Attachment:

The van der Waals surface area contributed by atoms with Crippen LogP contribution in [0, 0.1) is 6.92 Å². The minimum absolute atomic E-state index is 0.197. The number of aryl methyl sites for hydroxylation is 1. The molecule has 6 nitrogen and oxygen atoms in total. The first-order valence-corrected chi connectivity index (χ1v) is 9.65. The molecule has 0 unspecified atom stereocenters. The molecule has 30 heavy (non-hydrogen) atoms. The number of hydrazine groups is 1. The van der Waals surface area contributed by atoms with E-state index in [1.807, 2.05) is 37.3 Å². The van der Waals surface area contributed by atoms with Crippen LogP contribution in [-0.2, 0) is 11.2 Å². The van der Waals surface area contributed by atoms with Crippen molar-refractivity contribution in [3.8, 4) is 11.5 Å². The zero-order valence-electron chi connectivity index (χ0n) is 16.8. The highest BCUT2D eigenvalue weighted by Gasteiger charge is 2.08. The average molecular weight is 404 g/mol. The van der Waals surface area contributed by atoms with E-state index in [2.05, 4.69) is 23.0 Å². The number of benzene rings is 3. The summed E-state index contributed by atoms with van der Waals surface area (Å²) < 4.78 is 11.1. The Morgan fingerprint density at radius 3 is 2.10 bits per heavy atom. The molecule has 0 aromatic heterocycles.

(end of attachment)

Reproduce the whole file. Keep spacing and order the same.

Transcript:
The van der Waals surface area contributed by atoms with Crippen LogP contribution in [0, 0.1) is 6.92 Å². The minimum absolute atomic E-state index is 0.197. The number of aryl methyl sites for hydroxylation is 1. The molecule has 6 nitrogen and oxygen atoms in total. The first-order valence-corrected chi connectivity index (χ1v) is 9.65. The molecule has 0 unspecified atom stereocenters. The molecule has 30 heavy (non-hydrogen) atoms. The number of hydrazine groups is 1. The van der Waals surface area contributed by atoms with E-state index in [1.807, 2.05) is 37.3 Å². The van der Waals surface area contributed by atoms with Crippen LogP contribution in [-0.2, 0) is 11.2 Å². The van der Waals surface area contributed by atoms with Crippen molar-refractivity contribution in [3.8, 4) is 11.5 Å². The zero-order valence-electron chi connectivity index (χ0n) is 16.8. The highest BCUT2D eigenvalue weighted by Gasteiger charge is 2.08. The average molecular weight is 404 g/mol. The van der Waals surface area contributed by atoms with E-state index in [2.05, 4.69) is 23.0 Å². The number of benzene rings is 3. The summed E-state index contributed by atoms with van der Waals surface area (Å²) < 4.78 is 11.1. The Morgan fingerprint density at radius 3 is 2.10 bits per heavy atom. The molecule has 0 aromatic heterocycles.